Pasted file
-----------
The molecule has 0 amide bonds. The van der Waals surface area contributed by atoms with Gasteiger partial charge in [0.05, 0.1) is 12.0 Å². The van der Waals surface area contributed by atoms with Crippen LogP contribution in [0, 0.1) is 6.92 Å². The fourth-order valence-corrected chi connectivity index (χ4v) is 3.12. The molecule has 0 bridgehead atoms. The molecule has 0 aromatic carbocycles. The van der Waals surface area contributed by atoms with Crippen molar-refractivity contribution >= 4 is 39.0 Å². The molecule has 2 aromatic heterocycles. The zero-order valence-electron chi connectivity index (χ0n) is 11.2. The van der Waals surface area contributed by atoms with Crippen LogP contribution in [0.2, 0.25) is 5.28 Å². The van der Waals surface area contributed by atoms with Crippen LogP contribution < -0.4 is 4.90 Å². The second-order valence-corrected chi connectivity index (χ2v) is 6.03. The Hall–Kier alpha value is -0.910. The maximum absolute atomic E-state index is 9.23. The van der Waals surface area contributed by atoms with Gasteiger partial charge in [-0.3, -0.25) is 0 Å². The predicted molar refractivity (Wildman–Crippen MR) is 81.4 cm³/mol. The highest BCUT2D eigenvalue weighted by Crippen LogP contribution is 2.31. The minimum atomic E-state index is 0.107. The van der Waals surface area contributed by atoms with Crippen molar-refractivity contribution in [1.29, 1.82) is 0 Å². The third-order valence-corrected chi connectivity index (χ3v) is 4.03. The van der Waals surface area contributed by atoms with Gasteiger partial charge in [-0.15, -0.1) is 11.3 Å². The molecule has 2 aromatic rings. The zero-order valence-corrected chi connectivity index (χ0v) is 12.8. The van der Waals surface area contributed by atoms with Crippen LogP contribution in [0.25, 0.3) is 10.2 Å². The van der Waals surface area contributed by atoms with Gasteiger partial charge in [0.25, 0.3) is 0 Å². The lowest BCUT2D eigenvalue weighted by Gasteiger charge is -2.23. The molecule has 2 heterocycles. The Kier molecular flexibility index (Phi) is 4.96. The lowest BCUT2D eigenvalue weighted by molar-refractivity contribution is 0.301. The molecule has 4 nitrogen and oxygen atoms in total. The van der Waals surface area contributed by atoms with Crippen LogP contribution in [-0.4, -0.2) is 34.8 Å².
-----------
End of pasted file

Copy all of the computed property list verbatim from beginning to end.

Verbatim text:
The molecule has 0 amide bonds. The van der Waals surface area contributed by atoms with Gasteiger partial charge in [0.05, 0.1) is 12.0 Å². The van der Waals surface area contributed by atoms with Crippen LogP contribution in [0, 0.1) is 6.92 Å². The fourth-order valence-corrected chi connectivity index (χ4v) is 3.12. The molecule has 0 bridgehead atoms. The molecule has 0 aromatic carbocycles. The van der Waals surface area contributed by atoms with Crippen molar-refractivity contribution >= 4 is 39.0 Å². The molecule has 2 aromatic heterocycles. The zero-order valence-electron chi connectivity index (χ0n) is 11.2. The van der Waals surface area contributed by atoms with Crippen LogP contribution in [0.2, 0.25) is 5.28 Å². The van der Waals surface area contributed by atoms with Crippen LogP contribution < -0.4 is 4.90 Å². The second-order valence-corrected chi connectivity index (χ2v) is 6.03. The Hall–Kier alpha value is -0.910. The maximum absolute atomic E-state index is 9.23. The van der Waals surface area contributed by atoms with Gasteiger partial charge in [-0.3, -0.25) is 0 Å². The predicted molar refractivity (Wildman–Crippen MR) is 81.4 cm³/mol. The highest BCUT2D eigenvalue weighted by Crippen LogP contribution is 2.31. The minimum atomic E-state index is 0.107. The van der Waals surface area contributed by atoms with Crippen molar-refractivity contribution in [1.29, 1.82) is 0 Å². The third-order valence-corrected chi connectivity index (χ3v) is 4.03. The van der Waals surface area contributed by atoms with Gasteiger partial charge in [-0.15, -0.1) is 11.3 Å². The molecule has 2 aromatic rings. The zero-order valence-corrected chi connectivity index (χ0v) is 12.8. The van der Waals surface area contributed by atoms with Crippen LogP contribution in [0.25, 0.3) is 10.2 Å². The van der Waals surface area contributed by atoms with Gasteiger partial charge in [0.25, 0.3) is 0 Å². The lowest BCUT2D eigenvalue weighted by Gasteiger charge is -2.23. The molecule has 2 heterocycles. The Kier molecular flexibility index (Phi) is 4.96. The lowest BCUT2D eigenvalue weighted by molar-refractivity contribution is 0.301. The molecule has 4 nitrogen and oxygen atoms in total. The van der Waals surface area contributed by atoms with Crippen LogP contribution in [-0.4, -0.2) is 34.8 Å².